pylori . While removal of the salivary glands from these animals also resulted in a large decrease in total IgA levels in their gastric mucosa and feces , numerous
studies using antibody-deficient mice have shown that immunoglobulins are not required for H. pylori vaccine efficacy [5, 12, 13]. Thus any failure of vaccinations in sialoadenectomised mice would not be due to a loss of antibody secretion into the gastrointestinal tract. However, the actual explanation for the observation made by Shirai et al. remains unknown. Another important product of salivary glands are the secretory mucins. Previously, we have hypothesized that the effector stage of vaccine-induced protection against H. pylori may be mediated by the production of mucins . Mucins comprise a family of heavily glycosylated glycoproteins that are either cell surface expressed or secreted, where they can constitute a major component find more of mucus. Such mucins form an intrinsic part of Bafilomycin A1 mouse the barrier system lining the gastrointestinal tract that protects against bacterial infection . We have previously demonstrated that the cell surface gastric mucin Muc1/MUC1 (mouse/human) plays a critical role in regulating the inflammatory response to H. pylori infection, and also restricts the ability of these bacteria to attach to the epithelial cell surface by acting as a releasable decoy [16, 17]. Importantly, mucin secretion can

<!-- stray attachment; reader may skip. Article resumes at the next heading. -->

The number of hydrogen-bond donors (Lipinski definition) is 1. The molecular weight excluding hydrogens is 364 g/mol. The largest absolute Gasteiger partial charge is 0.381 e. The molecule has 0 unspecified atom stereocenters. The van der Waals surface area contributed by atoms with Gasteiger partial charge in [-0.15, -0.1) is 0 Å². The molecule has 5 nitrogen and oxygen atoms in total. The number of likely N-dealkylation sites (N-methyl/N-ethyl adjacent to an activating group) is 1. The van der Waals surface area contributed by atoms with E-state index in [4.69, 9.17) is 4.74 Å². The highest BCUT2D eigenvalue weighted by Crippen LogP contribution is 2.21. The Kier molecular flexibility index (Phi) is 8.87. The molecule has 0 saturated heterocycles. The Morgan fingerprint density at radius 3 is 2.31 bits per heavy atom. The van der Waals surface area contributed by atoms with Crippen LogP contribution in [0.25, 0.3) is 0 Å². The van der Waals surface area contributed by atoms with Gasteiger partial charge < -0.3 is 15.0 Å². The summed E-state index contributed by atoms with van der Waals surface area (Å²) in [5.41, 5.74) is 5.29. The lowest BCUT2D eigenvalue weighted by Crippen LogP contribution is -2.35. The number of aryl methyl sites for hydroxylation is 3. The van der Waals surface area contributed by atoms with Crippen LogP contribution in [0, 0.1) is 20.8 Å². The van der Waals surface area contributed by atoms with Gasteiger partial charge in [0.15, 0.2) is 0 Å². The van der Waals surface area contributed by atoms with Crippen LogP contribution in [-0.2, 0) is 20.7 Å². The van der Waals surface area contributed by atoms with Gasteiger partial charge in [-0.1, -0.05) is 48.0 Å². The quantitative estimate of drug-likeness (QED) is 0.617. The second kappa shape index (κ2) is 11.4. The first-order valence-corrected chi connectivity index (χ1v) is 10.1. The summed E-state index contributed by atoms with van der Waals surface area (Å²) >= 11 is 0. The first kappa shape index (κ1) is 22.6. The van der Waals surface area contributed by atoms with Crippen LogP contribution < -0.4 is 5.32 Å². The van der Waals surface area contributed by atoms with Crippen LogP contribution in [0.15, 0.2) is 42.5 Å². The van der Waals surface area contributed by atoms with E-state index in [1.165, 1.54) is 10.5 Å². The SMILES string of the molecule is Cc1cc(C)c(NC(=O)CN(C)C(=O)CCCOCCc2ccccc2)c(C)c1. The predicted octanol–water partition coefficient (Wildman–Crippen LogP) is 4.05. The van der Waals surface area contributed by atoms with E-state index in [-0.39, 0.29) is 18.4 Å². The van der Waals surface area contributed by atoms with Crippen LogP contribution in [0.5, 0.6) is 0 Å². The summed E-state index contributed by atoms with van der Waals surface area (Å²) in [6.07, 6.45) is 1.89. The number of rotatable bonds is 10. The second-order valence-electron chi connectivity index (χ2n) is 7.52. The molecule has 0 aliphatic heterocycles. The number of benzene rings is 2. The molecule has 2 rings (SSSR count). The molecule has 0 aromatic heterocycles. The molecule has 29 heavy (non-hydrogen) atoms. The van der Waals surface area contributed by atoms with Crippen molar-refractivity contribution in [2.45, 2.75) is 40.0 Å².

be regulated by the 上海皓元 acquired immune response including CD4+ T helper cells [18, 19], and therefore may potentially be influenced by memory responses to previous infections, or even vaccinations. We therefore
theorized that if salivary glands play a role in vaccine-mediated protection against H. pylori this could be implemented by the migration of adaptor T helper cells into the salivary glands, and modifications in the production of salivary mucins. To examine this possibility, we examined the effect of vaccination and H. pylori infection on the expression of cytokines and mucins in murine salivary glands. Helicobacter pylori strain SS1  was grown on horse blood agar plates [Blood Agar Base No. 2, 2.5 μg/mL Amphotericin B (Sigma, St Louis, MO, USA) and Skirrow's Selective Supplements (Oxoid, Basingstoke, UK) and 5% horse blood (Biolab, Melbourne, Vic, Australia)] in an anaerobic jar with a microaerophilic gas generating kit (Oxoid) for 2 days at 37 °C. For infection of mice, bacteria were subcultured into brain heart infusion broth (BHI; Oxoid) containing 0.02% Amphostat and 5% horse serum (Sigma) and grown in microaerophilic conditions for 24 hours at 37 °C. Animal experimentation was performed under institutional guidelines and with approval from the University of Melbourne Animal Ethics Committee. Groups of age-matched, female C57BL/6 mice were dosed orogastrically with 100 μL of either 1, PBS (unvaccinated); or 2, 100 μg H. pylori SS1 lysate plus 10 μg cholera toxin (Sigma) (vaccinated).